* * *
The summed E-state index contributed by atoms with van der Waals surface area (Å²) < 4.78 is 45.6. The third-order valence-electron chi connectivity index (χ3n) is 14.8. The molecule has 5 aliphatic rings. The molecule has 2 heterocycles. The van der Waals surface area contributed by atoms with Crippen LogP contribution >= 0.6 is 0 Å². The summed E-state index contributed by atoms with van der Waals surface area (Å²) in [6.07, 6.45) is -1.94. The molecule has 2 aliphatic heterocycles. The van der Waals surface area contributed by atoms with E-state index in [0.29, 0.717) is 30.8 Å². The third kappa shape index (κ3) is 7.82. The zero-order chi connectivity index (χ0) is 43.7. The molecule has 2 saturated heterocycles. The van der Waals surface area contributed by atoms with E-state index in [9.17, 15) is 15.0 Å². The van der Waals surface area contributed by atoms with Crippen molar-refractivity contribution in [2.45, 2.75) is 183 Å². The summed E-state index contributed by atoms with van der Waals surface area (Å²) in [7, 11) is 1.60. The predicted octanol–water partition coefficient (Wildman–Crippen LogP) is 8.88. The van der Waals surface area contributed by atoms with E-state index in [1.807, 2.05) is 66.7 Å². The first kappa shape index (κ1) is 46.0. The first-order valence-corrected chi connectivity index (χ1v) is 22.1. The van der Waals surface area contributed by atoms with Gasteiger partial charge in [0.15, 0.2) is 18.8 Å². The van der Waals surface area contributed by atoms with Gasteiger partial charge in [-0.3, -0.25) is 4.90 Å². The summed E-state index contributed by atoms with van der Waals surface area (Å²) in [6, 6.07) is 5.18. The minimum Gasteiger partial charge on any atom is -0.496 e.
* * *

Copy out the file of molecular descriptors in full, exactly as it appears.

The summed E-state index contributed by atoms with van der Waals surface area (Å²) < 4.78 is 45.6. The third-order valence-electron chi connectivity index (χ3n) is 14.8. The molecule has 5 aliphatic rings. The molecule has 2 heterocycles. The van der Waals surface area contributed by atoms with Crippen LogP contribution >= 0.6 is 0 Å². The summed E-state index contributed by atoms with van der Waals surface area (Å²) in [6.07, 6.45) is -1.94. The molecule has 2 aliphatic heterocycles. The van der Waals surface area contributed by atoms with E-state index in [0.29, 0.717) is 30.8 Å². The third kappa shape index (κ3) is 7.82. The zero-order chi connectivity index (χ0) is 43.7. The molecule has 2 saturated heterocycles. The van der Waals surface area contributed by atoms with E-state index in [9.17, 15) is 15.0 Å². The van der Waals surface area contributed by atoms with Crippen molar-refractivity contribution in [2.45, 2.75) is 183 Å². The summed E-state index contributed by atoms with van der Waals surface area (Å²) in [7, 11) is 1.60. The predicted octanol–water partition coefficient (Wildman–Crippen LogP) is 8.88. The van der Waals surface area contributed by atoms with E-state index in [1.807, 2.05) is 66.7 Å². The first kappa shape index (κ1) is 46.0. The first-order valence-corrected chi connectivity index (χ1v) is 22.1. The van der Waals surface area contributed by atoms with Gasteiger partial charge in [0.15, 0.2) is 18.8 Å². The van der Waals surface area contributed by atoms with Gasteiger partial charge in [-0.3, -0.25) is 4.90 Å². The summed E-state index contributed by atoms with van der Waals surface area (Å²) in [6, 6.07) is 5.18. The minimum Gasteiger partial charge on any atom is -0.496 e.